Our Impact

people in a garden jumping up throwing confetti

Lambeth Garden Museum. Photo: Rebecca Swift

Ambient Jam is the second time I’ve walked into an environment and thought ‘this is my daughter’s world’. The other being a hospice. Here Leah is herself, she is one of the facilitators. Music, movement, receptivity, and being spontaneous, that’s what Leah is about.

Parent of participant, Ambient Jam programme

“I think the Meet Me programme is one of the most innovative, and potentially one of the most effective complex public health interventions designed to improve and maintain the quality of life for older people. It has the potential to deliver many quality of life outcomes encompassing physical, mental and social life domains. I have seen at first-hand how transformational the programme has been in the lives of older people”

Danny Ruta, Director of Public Health, London Borough of Lewisham

“In the session it made me emotional to see the look on Brian’s face – taken away from this place, taken somewhere else, taken out of himself – I saw the young man he probably was. All the money in the world couldn’t have given what you gave him. Brian has no family. All his family died. His wife died – they were both ‘only’ children and they had no children.”

Paulette Dixon, Activities Co-ordinator, Tower Bridge Care Home

“We don’t have a certificate to say we went to a drama school but in this community, here we are recognised. We want to be remembered.”

Participant Gwen Sewell

Read more about the IMPACT of our work

Many organisations cite and write about the impact of our work. Here are a few.

People leaning on each other in a large space

Photo: Roswitha Chesher

Inquiry into the Civic Role of Arts Organisations

The Inquiry seeks to increase awareness of the civic role that arts organisations play, or could play, nationally and in their communities. The interviewed Artistic Director David Slater to answer the question “What happens if you make visible people who are invisible?”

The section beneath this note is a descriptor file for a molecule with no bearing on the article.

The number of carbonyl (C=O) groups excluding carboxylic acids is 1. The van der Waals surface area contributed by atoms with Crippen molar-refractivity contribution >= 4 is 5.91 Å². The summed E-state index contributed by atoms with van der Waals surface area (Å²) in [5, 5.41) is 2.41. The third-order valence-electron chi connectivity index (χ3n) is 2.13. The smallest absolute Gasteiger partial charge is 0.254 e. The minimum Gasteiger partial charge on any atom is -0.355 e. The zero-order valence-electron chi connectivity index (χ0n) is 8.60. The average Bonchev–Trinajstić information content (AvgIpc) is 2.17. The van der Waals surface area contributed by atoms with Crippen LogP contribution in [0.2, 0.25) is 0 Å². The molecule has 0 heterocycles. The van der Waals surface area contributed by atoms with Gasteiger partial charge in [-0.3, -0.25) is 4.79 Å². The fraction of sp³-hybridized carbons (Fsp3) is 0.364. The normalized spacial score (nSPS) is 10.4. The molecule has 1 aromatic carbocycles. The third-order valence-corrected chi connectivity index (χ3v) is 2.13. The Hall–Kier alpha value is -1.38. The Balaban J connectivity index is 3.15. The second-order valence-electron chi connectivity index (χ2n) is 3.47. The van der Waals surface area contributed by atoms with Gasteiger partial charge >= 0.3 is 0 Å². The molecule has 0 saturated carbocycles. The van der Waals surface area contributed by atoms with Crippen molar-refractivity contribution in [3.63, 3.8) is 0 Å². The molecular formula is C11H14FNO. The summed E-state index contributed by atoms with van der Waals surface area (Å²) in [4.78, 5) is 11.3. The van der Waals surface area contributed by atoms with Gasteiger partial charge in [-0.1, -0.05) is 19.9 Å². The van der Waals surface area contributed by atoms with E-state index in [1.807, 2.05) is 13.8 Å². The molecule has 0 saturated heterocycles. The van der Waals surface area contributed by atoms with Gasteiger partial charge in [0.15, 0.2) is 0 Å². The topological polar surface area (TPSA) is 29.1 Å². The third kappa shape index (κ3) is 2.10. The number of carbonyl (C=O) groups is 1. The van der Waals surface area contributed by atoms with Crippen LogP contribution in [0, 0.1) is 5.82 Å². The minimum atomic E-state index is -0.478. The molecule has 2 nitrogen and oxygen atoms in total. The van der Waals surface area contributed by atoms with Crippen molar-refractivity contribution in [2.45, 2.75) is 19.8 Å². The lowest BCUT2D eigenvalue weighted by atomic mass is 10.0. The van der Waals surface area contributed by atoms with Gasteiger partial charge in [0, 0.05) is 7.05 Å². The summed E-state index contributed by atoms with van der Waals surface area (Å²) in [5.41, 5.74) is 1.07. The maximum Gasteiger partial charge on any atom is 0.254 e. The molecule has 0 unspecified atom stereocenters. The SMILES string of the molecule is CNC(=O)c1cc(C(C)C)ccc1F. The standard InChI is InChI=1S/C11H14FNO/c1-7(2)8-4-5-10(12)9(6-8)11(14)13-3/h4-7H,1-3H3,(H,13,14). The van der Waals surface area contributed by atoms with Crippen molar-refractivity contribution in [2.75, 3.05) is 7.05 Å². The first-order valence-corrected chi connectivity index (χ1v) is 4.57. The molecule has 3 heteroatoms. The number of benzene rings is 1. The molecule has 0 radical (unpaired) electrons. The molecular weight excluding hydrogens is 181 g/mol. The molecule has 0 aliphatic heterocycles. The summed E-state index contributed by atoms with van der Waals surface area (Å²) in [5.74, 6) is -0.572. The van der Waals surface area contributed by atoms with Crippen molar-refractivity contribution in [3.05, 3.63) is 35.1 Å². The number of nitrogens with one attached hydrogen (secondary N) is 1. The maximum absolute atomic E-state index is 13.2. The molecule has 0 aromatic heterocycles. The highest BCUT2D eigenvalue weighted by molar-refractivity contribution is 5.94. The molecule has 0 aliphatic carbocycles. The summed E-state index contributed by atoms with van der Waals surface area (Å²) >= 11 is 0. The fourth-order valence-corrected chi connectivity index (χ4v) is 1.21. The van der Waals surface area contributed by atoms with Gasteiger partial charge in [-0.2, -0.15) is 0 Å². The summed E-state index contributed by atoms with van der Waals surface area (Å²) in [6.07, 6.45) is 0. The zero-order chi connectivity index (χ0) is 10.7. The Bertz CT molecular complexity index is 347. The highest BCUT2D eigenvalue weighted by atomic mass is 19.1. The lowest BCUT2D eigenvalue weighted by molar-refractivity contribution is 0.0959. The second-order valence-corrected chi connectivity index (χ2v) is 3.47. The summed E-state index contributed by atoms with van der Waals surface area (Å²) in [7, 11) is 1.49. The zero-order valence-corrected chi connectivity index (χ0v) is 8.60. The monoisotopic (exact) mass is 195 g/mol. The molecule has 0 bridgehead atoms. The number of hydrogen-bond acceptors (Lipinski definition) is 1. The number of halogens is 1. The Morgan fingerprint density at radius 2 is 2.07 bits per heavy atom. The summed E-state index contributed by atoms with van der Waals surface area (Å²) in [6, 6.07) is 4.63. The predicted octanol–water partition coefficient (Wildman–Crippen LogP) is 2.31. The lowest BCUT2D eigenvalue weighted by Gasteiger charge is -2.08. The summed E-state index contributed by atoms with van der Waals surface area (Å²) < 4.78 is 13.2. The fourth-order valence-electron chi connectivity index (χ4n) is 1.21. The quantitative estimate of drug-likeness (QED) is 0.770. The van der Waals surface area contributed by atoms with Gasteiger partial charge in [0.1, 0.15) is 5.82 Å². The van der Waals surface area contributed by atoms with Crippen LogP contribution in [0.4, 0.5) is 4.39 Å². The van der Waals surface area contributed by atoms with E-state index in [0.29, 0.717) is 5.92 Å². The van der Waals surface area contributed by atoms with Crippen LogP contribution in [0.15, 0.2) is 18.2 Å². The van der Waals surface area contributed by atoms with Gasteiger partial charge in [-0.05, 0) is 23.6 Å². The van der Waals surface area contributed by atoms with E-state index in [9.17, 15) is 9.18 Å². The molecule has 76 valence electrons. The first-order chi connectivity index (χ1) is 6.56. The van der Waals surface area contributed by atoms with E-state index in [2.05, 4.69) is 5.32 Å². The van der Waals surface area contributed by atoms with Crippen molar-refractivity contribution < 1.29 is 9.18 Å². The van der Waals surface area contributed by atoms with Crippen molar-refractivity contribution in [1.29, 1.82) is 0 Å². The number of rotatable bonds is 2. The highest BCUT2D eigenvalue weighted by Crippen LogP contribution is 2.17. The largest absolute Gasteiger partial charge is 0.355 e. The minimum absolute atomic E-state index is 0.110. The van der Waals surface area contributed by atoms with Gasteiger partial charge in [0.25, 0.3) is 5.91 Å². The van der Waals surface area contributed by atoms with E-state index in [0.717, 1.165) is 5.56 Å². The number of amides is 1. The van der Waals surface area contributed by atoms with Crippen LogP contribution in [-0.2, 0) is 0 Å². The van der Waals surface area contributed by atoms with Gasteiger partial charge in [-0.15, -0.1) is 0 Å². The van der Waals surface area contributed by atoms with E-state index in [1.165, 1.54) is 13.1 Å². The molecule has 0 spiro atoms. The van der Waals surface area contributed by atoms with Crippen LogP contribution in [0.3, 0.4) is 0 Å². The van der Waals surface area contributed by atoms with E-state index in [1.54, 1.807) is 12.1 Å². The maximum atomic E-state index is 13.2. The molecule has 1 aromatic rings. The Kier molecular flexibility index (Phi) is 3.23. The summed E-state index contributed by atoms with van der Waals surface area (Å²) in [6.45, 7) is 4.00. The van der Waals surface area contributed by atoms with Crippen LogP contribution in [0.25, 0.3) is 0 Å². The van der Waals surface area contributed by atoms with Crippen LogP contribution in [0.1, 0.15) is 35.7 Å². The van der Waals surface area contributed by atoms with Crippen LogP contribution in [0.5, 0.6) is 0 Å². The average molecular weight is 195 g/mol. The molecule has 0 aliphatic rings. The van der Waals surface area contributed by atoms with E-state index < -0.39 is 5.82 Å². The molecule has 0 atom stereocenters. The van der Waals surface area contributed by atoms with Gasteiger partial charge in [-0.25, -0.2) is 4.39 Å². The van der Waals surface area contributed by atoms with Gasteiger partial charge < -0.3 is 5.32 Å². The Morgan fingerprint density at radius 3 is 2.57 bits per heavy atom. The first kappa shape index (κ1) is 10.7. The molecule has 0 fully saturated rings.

Click here to read the article

Creative Dementia Arts Network

The Creative Dementia Arts Network promotes the health and well being of people with dementia through creative arts.

This is a review on our work Little Boxes of Memories.

Click here to read the article

Actor in bed in shopping centre

Photo: Viktoria Begg

The Campaign to End Loneliness

The Campaign to End Loneliness inspires thousands of organisations and people to do more to tackle the health threat of loneliness in older age. They have a case study on our 21st Century Tea Dance.

Click here to read the case study

The Baring Foundation

The Baring Foundation improves the quality of life of people experiencing disadvantage and discrimination by me making grants to voluntary and other civil society organisations. They highlighted our work in a document on tackling loneliness in older age and the role of the arts.

Click here to read the document

UK Theatre

UK Theatre is the UK’s leading theatre and performing arts membership organisation. They promote excellence, professional development, and campaign to improve resilience and increase audiences across the sector. Samuel West, Chair of the National Campaign for the Arts highlights our work.

Click here to read the article

woman making sculpture with wool

Photo: Roswitha Chesher

François Matarasso

François Matarasso created Regular Marvels. It is an independent project that explores alternative ways of understanding people’s experience of art.  He wrote about our BED project and artists in Life Is For Living: Artistry In Old Age.

Click here to read the article

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